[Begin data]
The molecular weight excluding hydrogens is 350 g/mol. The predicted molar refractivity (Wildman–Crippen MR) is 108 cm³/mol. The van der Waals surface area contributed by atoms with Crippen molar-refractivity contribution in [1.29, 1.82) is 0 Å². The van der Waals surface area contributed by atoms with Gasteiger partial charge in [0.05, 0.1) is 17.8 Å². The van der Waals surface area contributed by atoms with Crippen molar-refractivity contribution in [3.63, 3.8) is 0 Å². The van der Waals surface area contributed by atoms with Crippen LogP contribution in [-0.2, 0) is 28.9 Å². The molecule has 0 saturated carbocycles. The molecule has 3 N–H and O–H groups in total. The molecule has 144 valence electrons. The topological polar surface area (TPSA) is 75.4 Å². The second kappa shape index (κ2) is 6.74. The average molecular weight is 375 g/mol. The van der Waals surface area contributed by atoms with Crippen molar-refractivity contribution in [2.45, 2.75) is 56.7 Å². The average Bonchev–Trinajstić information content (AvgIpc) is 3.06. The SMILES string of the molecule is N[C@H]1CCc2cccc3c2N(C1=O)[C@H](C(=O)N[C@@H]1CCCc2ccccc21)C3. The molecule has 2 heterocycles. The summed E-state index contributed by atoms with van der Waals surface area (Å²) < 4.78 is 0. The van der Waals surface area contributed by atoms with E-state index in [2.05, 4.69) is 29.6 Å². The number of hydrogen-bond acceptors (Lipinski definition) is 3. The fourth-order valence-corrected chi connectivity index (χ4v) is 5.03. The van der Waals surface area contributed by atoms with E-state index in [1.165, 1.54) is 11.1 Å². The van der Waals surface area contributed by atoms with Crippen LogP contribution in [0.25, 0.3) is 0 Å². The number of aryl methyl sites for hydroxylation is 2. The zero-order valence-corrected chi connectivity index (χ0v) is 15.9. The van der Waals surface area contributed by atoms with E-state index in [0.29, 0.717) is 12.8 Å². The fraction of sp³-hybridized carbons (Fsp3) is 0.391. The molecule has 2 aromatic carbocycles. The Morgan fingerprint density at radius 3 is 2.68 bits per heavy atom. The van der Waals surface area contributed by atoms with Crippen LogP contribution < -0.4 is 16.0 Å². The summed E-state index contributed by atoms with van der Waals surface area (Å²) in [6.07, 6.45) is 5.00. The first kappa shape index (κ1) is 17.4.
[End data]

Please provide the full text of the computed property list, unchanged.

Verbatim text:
The molecular weight excluding hydrogens is 350 g/mol. The predicted molar refractivity (Wildman–Crippen MR) is 108 cm³/mol. The van der Waals surface area contributed by atoms with Crippen molar-refractivity contribution in [1.29, 1.82) is 0 Å². The van der Waals surface area contributed by atoms with Gasteiger partial charge in [0.05, 0.1) is 17.8 Å². The van der Waals surface area contributed by atoms with Crippen molar-refractivity contribution in [3.63, 3.8) is 0 Å². The van der Waals surface area contributed by atoms with Crippen LogP contribution in [-0.2, 0) is 28.9 Å². The molecule has 0 saturated carbocycles. The molecule has 3 N–H and O–H groups in total. The molecule has 144 valence electrons. The topological polar surface area (TPSA) is 75.4 Å². The second kappa shape index (κ2) is 6.74. The average molecular weight is 375 g/mol. The van der Waals surface area contributed by atoms with Crippen molar-refractivity contribution in [2.45, 2.75) is 56.7 Å². The average Bonchev–Trinajstić information content (AvgIpc) is 3.06. The SMILES string of the molecule is N[C@H]1CCc2cccc3c2N(C1=O)[C@H](C(=O)N[C@@H]1CCCc2ccccc21)C3. The molecule has 2 heterocycles. The summed E-state index contributed by atoms with van der Waals surface area (Å²) < 4.78 is 0. The van der Waals surface area contributed by atoms with E-state index in [2.05, 4.69) is 29.6 Å². The number of hydrogen-bond acceptors (Lipinski definition) is 3. The fourth-order valence-corrected chi connectivity index (χ4v) is 5.03. The van der Waals surface area contributed by atoms with E-state index in [1.165, 1.54) is 11.1 Å². The van der Waals surface area contributed by atoms with Crippen LogP contribution in [0.25, 0.3) is 0 Å². The number of aryl methyl sites for hydroxylation is 2. The zero-order valence-corrected chi connectivity index (χ0v) is 15.9. The van der Waals surface area contributed by atoms with E-state index in [0.29, 0.717) is 12.8 Å². The fraction of sp³-hybridized carbons (Fsp3) is 0.391. The molecule has 2 aromatic carbocycles. The Morgan fingerprint density at radius 3 is 2.68 bits per heavy atom. The van der Waals surface area contributed by atoms with Crippen LogP contribution < -0.4 is 16.0 Å². The summed E-state index contributed by atoms with van der Waals surface area (Å²) in [6.07, 6.45) is 5.00. The first kappa shape index (κ1) is 17.4.